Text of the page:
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 P.H.E.N.O.M.E.N.A.L

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Climate researchers at the Lawrence Berkeley National Laboratory recently set themselves the task of building a supercomputer that can model the Earth's entire atmosphere at an unprecedented level of resolution. What they came up with initially was a set of specs that, at 10 petaflops and 100 terabytes of memory, wasn't just beyond their monetary budget—it was beyond their power budget as well. So they turned to embedded systems maker Tensilica to help them design a novel supercomputer that could get them to their goal on the cheap, and without breaking the power grid in the process.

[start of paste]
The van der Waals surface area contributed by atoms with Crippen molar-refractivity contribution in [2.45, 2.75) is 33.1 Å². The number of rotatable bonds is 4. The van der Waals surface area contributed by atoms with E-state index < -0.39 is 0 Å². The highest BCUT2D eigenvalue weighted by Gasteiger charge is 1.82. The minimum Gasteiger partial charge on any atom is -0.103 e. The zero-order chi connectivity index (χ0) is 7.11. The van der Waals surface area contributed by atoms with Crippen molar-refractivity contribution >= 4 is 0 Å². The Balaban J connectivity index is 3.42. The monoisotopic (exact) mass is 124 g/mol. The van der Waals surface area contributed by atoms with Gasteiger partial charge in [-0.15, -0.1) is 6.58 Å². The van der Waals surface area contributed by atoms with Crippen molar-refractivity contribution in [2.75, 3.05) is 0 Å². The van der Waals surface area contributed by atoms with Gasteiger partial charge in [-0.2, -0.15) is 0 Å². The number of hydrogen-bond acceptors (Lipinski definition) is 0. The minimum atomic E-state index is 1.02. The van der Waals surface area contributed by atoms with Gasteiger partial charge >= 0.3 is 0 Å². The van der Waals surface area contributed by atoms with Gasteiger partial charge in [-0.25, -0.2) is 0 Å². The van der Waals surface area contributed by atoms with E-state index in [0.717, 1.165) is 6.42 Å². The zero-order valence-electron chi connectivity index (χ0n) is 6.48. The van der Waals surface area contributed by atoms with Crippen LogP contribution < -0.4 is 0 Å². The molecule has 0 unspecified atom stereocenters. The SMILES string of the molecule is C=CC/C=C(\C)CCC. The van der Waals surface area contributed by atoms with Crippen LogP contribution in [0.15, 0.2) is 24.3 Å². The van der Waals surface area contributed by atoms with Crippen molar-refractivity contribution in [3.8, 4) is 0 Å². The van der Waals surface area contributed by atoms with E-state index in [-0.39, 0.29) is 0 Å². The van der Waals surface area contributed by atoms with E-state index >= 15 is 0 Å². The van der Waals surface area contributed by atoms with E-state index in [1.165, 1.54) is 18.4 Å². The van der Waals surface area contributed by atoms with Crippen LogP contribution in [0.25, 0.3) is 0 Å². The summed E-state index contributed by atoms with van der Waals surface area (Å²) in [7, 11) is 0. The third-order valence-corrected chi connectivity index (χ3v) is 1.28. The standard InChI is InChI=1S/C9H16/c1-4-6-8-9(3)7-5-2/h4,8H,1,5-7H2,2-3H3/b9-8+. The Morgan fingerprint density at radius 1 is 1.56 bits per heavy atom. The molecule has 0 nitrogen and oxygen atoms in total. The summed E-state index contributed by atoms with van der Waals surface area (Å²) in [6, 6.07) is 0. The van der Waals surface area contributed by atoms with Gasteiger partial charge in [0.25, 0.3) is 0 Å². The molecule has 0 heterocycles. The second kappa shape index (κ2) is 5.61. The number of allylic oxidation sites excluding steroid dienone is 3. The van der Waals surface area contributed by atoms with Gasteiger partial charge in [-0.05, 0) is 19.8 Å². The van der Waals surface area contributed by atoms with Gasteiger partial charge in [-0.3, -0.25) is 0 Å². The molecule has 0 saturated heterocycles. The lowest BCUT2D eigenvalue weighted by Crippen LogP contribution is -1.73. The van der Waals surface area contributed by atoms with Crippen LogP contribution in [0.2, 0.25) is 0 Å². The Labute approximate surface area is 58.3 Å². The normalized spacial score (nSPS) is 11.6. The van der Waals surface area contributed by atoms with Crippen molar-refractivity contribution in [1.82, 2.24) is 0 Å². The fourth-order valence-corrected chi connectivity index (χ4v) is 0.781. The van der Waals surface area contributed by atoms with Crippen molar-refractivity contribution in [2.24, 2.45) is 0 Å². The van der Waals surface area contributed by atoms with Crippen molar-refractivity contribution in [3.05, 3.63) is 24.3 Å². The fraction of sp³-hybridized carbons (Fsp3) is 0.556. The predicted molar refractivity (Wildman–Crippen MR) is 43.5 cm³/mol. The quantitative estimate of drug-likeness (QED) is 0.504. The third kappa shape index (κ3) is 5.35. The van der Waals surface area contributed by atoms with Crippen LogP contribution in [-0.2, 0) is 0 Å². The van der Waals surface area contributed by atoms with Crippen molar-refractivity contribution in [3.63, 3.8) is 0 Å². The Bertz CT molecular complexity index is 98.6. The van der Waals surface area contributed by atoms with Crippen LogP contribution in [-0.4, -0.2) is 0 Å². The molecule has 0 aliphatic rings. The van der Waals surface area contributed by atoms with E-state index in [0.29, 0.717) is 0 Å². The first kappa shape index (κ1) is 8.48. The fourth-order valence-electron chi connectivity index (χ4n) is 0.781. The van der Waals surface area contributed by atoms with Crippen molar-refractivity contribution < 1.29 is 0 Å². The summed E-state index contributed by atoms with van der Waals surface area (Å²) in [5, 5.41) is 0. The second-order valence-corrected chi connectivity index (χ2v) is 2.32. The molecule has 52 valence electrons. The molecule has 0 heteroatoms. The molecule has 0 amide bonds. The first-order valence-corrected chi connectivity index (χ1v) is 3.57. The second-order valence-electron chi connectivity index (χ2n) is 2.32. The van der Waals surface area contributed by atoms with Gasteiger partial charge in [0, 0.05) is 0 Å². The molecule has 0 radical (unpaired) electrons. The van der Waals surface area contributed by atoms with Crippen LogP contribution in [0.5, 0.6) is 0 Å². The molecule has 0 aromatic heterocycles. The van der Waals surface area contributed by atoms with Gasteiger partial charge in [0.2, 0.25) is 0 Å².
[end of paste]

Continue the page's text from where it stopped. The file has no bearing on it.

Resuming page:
In a new study, the researchers propose to use embedded hardware that can be tailored to their specific application, i.e., weather simulation. By working closely with Tensilica, an embedded system designer firm, they calculated the cost and power requirements for such an application-specific supercomputer, and found that it could be done for an order of magnitude less cost and will require an order of magnitude less power than if they used general-purpose processors from AMD, Intel, or IBM

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